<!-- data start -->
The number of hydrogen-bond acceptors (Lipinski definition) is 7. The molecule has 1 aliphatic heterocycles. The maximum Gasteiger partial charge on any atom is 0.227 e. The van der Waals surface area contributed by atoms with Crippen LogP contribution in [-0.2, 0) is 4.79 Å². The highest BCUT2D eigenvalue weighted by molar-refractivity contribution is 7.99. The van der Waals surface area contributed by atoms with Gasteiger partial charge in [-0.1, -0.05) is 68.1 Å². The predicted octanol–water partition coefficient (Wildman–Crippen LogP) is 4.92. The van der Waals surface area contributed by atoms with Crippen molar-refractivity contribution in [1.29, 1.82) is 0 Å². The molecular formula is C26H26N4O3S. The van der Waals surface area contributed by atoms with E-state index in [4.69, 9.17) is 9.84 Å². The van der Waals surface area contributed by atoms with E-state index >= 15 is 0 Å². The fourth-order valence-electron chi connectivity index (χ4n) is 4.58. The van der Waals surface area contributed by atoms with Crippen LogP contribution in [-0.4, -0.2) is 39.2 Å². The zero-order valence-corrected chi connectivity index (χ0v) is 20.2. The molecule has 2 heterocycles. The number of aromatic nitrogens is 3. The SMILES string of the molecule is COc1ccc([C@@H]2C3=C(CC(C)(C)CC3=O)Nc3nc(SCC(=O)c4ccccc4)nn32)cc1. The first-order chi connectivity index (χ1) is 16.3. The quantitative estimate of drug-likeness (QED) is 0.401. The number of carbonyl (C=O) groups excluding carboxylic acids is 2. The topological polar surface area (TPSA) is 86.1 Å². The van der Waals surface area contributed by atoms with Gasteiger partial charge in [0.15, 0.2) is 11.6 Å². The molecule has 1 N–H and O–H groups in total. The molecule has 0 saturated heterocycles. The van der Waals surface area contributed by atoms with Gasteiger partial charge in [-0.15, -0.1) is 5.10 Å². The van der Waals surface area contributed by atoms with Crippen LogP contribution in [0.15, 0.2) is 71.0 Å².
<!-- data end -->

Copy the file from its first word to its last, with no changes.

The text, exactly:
The number of hydrogen-bond acceptors (Lipinski definition) is 7. The molecule has 1 aliphatic heterocycles. The maximum Gasteiger partial charge on any atom is 0.227 e. The van der Waals surface area contributed by atoms with Crippen LogP contribution in [-0.2, 0) is 4.79 Å². The highest BCUT2D eigenvalue weighted by molar-refractivity contribution is 7.99. The van der Waals surface area contributed by atoms with Gasteiger partial charge in [-0.1, -0.05) is 68.1 Å². The predicted octanol–water partition coefficient (Wildman–Crippen LogP) is 4.92. The van der Waals surface area contributed by atoms with Crippen molar-refractivity contribution in [1.29, 1.82) is 0 Å². The molecular formula is C26H26N4O3S. The van der Waals surface area contributed by atoms with E-state index in [4.69, 9.17) is 9.84 Å². The van der Waals surface area contributed by atoms with E-state index >= 15 is 0 Å². The fourth-order valence-electron chi connectivity index (χ4n) is 4.58. The van der Waals surface area contributed by atoms with Crippen LogP contribution in [-0.4, -0.2) is 39.2 Å². The zero-order valence-corrected chi connectivity index (χ0v) is 20.2. The molecule has 2 heterocycles. The number of aromatic nitrogens is 3. The SMILES string of the molecule is COc1ccc([C@@H]2C3=C(CC(C)(C)CC3=O)Nc3nc(SCC(=O)c4ccccc4)nn32)cc1. The first-order chi connectivity index (χ1) is 16.3. The quantitative estimate of drug-likeness (QED) is 0.401. The number of carbonyl (C=O) groups excluding carboxylic acids is 2. The topological polar surface area (TPSA) is 86.1 Å². The van der Waals surface area contributed by atoms with Gasteiger partial charge in [0.15, 0.2) is 11.6 Å². The molecule has 1 N–H and O–H groups in total. The molecule has 0 saturated heterocycles. The van der Waals surface area contributed by atoms with Gasteiger partial charge in [-0.15, -0.1) is 5.10 Å². The van der Waals surface area contributed by atoms with Crippen LogP contribution in [0.15, 0.2) is 71.0 Å².